The maxillary and mandibular planes in the oral cavity and vertical dimension of occlusion were adjusted. The centric relation was also recorded. To make a key–key way, we placed a laboratory cap inside the housing attachments. If more retention was needed, we suggested to place clinical caps. After all, we mounted the casts.

Teeth arrangement and try in

For the next step based on the base and wax recording (we have done before as mentioned), teeth 5 and 12 (universal numbering system) were placed on the anterior section during tooth setting and teeth 19, 20, and 21 were set on a separate section. We used anatomical teeth to achieve a balanced occlusion [Figure 8]. We also verified the central relation.
Figure 8: Teeth arrangement.

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Processing

During the first step, we placed the posterior section of the denture on the master cast and filled the anterior region using a heavy-body polyvinyl siloxane (Speedex, Coltene, Germany). Then, flasking was done [Figure 9]. The second step was to place the anterior section on the master cast, followed by the flasking procedure. To prevent the two sections of the denture from bonding, the flasking procedure of the maxilla was done in two steps, and an aluminum foil paper was placed at the junction of the sections [Figure 9]. Mandibular flasking procedure was done in one step. At last, the finishing and polishing procedures were carried out [Figure 10].
Figure 9: Maxillary processing.

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Figure 10: Mandibular flasking procedure and finishing and polishing procedures.

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Denture insertion and follow-up

We adjusted the occlusion experimentally and clinically. We inserted the sectional denture in four steps: posterior maxillary part, anterior maxillary part, bigger part of the mandibular section, and finally smaller part of the mandibular denture. For future evaluation, we followed the patient and necessary corrections were done.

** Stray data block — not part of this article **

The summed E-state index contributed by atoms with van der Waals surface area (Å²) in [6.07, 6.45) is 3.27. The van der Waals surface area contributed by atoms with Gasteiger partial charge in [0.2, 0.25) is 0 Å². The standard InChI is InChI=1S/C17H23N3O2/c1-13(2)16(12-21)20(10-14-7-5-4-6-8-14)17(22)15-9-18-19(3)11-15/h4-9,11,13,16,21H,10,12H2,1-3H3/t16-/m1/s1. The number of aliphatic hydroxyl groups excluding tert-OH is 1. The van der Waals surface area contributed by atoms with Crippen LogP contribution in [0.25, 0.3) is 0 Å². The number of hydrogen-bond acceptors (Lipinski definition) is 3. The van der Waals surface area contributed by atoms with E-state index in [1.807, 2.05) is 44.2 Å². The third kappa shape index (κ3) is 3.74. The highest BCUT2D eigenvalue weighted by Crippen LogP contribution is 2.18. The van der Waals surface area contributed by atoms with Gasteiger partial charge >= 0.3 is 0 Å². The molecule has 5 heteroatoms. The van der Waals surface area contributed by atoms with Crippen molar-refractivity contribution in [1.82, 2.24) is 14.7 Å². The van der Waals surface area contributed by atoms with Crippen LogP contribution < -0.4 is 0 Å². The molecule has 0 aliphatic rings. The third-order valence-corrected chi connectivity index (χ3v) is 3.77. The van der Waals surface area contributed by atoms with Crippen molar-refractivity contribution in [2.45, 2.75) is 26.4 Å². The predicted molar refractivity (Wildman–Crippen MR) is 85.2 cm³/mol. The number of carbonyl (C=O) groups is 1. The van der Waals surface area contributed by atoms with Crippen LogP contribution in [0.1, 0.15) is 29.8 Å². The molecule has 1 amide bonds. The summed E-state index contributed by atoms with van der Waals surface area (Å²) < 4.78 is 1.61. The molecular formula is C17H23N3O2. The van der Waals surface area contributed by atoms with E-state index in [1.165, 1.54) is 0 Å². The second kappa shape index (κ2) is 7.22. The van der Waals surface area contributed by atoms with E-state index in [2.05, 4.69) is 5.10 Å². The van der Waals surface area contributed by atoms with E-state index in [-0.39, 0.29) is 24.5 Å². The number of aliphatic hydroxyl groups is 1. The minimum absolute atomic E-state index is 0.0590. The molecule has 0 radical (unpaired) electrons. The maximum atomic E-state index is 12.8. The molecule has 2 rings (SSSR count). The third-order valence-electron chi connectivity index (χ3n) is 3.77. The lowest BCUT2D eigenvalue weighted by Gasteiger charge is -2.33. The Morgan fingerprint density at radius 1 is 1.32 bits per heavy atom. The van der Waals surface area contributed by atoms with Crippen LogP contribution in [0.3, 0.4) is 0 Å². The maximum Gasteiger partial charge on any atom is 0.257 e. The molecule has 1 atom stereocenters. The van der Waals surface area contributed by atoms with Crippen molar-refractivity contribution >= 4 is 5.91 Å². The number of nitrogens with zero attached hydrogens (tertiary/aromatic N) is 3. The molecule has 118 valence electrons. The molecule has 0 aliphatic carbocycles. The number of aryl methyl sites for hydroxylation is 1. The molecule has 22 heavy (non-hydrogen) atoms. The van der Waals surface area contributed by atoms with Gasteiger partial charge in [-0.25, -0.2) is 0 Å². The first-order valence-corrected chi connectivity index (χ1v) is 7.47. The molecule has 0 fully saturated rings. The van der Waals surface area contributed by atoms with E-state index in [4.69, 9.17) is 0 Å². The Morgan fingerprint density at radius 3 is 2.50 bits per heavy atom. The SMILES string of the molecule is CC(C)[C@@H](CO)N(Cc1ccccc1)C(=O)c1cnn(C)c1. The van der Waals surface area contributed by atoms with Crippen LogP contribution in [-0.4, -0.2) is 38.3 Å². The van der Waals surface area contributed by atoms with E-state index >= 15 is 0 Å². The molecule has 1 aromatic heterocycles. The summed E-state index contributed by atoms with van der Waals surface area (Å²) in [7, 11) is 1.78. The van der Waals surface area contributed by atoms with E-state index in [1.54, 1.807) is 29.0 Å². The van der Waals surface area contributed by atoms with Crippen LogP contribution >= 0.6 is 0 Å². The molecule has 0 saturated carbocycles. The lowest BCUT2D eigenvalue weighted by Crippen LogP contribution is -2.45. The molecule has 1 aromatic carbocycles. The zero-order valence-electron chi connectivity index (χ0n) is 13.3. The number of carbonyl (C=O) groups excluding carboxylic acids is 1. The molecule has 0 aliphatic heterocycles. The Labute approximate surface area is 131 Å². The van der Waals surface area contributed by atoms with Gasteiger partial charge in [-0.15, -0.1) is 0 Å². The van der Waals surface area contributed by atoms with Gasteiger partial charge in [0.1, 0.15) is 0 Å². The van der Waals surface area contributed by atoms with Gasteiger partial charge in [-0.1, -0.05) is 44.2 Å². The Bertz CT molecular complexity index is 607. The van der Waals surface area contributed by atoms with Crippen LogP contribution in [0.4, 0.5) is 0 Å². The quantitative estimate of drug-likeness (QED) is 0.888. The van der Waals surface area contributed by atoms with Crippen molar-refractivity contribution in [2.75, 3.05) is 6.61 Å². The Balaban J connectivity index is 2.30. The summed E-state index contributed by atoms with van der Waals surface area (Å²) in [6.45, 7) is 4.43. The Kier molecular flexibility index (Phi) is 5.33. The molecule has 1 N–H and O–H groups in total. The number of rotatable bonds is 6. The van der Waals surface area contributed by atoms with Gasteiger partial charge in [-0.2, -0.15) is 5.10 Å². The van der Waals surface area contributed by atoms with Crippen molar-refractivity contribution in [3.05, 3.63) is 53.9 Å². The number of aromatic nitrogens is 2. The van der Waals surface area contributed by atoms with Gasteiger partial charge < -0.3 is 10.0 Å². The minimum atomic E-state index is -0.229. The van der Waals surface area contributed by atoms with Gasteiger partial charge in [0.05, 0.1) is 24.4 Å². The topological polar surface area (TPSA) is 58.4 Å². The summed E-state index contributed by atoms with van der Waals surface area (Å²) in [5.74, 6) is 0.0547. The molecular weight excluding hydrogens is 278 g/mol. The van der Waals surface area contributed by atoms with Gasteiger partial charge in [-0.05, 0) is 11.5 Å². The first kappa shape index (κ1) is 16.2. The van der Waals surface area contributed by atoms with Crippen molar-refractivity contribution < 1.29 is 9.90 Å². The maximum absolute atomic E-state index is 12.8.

Discussion Top


The patients with microstomia usually find it difficult to insert and remove their dentures, so it seems necessary to invent a new form of denture.[10] Suzuki et al.[11] and Cheng et al.[12] constructed a sectional and collapsible denture for a partially edentulous patient with microstomia.[11] Some authors have described the method of fabricating only collapsible dentures[13] and some have described only the sectional ones.[14] Another group of authors have fabricated sectional dentures using hinge and stud attachments for this denture design. Its advantage is the use of a custom-made hinge, which is more durable and less expensive.[15] In the dental literature, there are limited articles describing the method of making impressions for sectional dentures. Various snaps and keyways[11],[14] and pins[5] have been used for the locking mechanism of sectional impression trays. As Cheng et al.[12] stated, collapsible hinged mandibular complete denture is kept stable by tongue pressure in the lateral direction and resistance is provided by the ridge slopes. According to the authors, although the procedure is found to be time-consuming, the result is outstanding. The attachments used in this method provide more rigid attachment than magnets and there is no fear of loss of magnetic effects when using studs.[15]

In this clinical report, we used microcastable balls to increase retention and make it more convenient to insert and remove dentures. We also trained the patient to ensure that the dentures are inserted properly, hearing the click sound from the micro ball attachments. Another advantage is that separation in the maxillary denture, as we said in this study, did not reduce its esthetic aspect; whereas, other studies[1],[2],[10] may have considered esthetic criteria less acceptable. In this method, we separated the dentures in the premolar zone, which gave us more beauty as well as proper retention and stability. Ease of insertion and removal; cost-effectiveness; and provision of maximal coverage for support, retention, and stability can be regarded as the advantages of this kind of sectional denture. Increased laboratory works seem to be a limitation of this technique.